Guide to the Cosmos
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Newsletter: Spooky Action-at-a-Distance Wins Nobel Prize
in time for Halloween, the Nobel Prize was awarded to two physicists,
David Wineland of the U.S. and Serge Haroche of France, for achieving
something that would have boiled Einstein’s cauldron.
Nothing, neither fact nor fiction, is spookier than quantum mechanics (“QM”).
QM precisely describes the behavior of the natural world at microscopic
scales — molecules, atoms, and the even smaller particles from which
these are made — but QM predicts weird phenomena that defy our common
sense. It says a particle can be in two different places at the
same time, and can simultaneously spin clockwise and counterclockwise.
QM can even raise the undead. It says Schrödinger’s cat (undoubtedly a
black cat for Halloween) can be both alive and dead if it’s inside a sealed box, and will remain so until someone dares peak inside.
Why is the micro-world so spooky? Fundamentally, it is just the difference between ramps and staircases.
macro-world that we live in is like a ramp: an object can be placed at
any elevation one wishes. But, the micro-world is like a staircase: only
a few discrete elevations are possible. Nothing can be 2 1/2 steps
high, simply because there’s no step there. In the macro-world a planet
can orbit its star at any distance, while in the micro-world an electron
can only exist in a limited number of orbits in an atom.
For small things like electrons, the size of these steps is dramatic.
For larger objects, the steps seem smaller. We’re so much bigger than
electrons that the tiny individual staircase steps are unobservable and
what we perceive is a ramp.
limits our ability to predict the future. It says we can calculate
probabilities of various outcomes but never know for sure what will
happen. Einstein rejected these disturbing claims of QM, famously
declaring: “God does not play with dice.” His friend Niels Bohr
admonished Einstein: “Don’t tell God what to do with His dice.”
QM also declares that two distant particles can be “entangled” —
operating in unison, linked by an undetectable choreography that
Einstein denounced as: “spooky action-at-a-distance.”
Regarding QM, Einstein was wrong. The predictions of QM have been
definitely confirmed by exquisitely precise experiments. In the
micro-world, nature really is spooky, as Wineland and Haroche have
Wineland works at
NIST, the U.S. National Institute of Standards and Technology, which
makes the world’s most precise clocks. NIST clocks are driven by the
oscillations of individual atoms, and are accurate to one second in 3.7
billion years. These clocks are so precise that they have confirmed
Einstein’s prediction that time runs slower where gravity is stronger.
When NIST scientists elevated their clock by one foot, they measured it
running faster by one millionth of a second per year, because gravity is
minutely weaker one foot further from Earth’s center. Time-critical
functions across the world, including GPS, are synchronized to the
world’s best clocks at NIST. During the past 15 years, four Nobel Prizes
have been awarded to NIST scientists.
team is also striving to enable quantum computing. They trap individual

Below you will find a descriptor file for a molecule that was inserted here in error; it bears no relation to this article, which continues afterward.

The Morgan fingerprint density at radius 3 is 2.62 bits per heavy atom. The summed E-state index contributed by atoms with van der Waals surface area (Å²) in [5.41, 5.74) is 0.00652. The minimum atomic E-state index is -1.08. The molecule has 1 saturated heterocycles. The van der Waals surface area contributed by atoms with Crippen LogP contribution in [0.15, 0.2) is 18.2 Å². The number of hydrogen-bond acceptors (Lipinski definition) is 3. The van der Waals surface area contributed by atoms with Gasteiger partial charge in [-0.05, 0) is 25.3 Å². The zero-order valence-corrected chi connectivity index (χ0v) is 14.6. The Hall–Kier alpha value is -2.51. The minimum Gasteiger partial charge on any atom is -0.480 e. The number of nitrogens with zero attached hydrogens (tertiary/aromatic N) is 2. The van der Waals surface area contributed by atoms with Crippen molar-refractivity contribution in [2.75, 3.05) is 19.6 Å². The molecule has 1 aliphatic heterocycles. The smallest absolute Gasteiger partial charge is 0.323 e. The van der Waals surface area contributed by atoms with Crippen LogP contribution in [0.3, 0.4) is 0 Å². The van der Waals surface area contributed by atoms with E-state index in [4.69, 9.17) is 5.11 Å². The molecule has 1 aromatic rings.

atoms and cool them to 1/10,000th of a degree above absolute zero (–460º
F). A laser beam then nudges a single electron into a higher energy
state that offers two distinct orientations. As QM directs, the electron
occupies both orientations simultaneously, forming a “qubit.” Numbers
in normal computers are stored in arrays of “binary bits”, with each bit
being either 0 or 1 (the 4-bit sequence 1001 represents 9). An 8-bit
“byte” can represent any one number from 0 to 255. But, since qubits represent combinations of 0 and 1, 8 qubits can simultaneously represent every
number between 0 and 255. This will allow a quantum computer to perform
a calculation on all these values in a single operation, vastly
expanding computing power. We’re not there yet. Wineland has can control
up to 14 qubits at once; modern computer cores have millions of bits.
Haroche traps photons, individual particles of light, between superbly
polished, ultra cold mirrors. The mirrors are so exquisite that a photon
can bounce between them billions of times before being absorbed or
scattered out the side. Haroche has arranged photons that oscillate in
two opposite directions at the same time — a coherent superposition
state — and measured how long the coherence lasts until the disturbing
effects of the macro-world creep in. Haroche and his team have developed
feedback techniques to extend coherence lifetime, which will be crucial
in developing practical quantum computers.
quantum computing becomes possible, they will be able to rapidly crack
even the most complex security codes. So all this science has immediate
“real world” applications, and is heavily funded by numerous
Wineland and Haroche will each receive $600,000 (tax-free).
Haroche said he was walking home with his wife when his cell phone
rang, displaying the area code of Sweden. He sat down on a nearby bench
and realized what this call would mean and was overwhelmed. He planned
to celebrate his Nobel Prize at home with champagne, family and friends
…. and then go back to his lab.
October 30, 2012
(in the Scottish Highlands after speaking
to the Edinburgh Astronomical Society)
Note: Previous newsletters can be found on my website.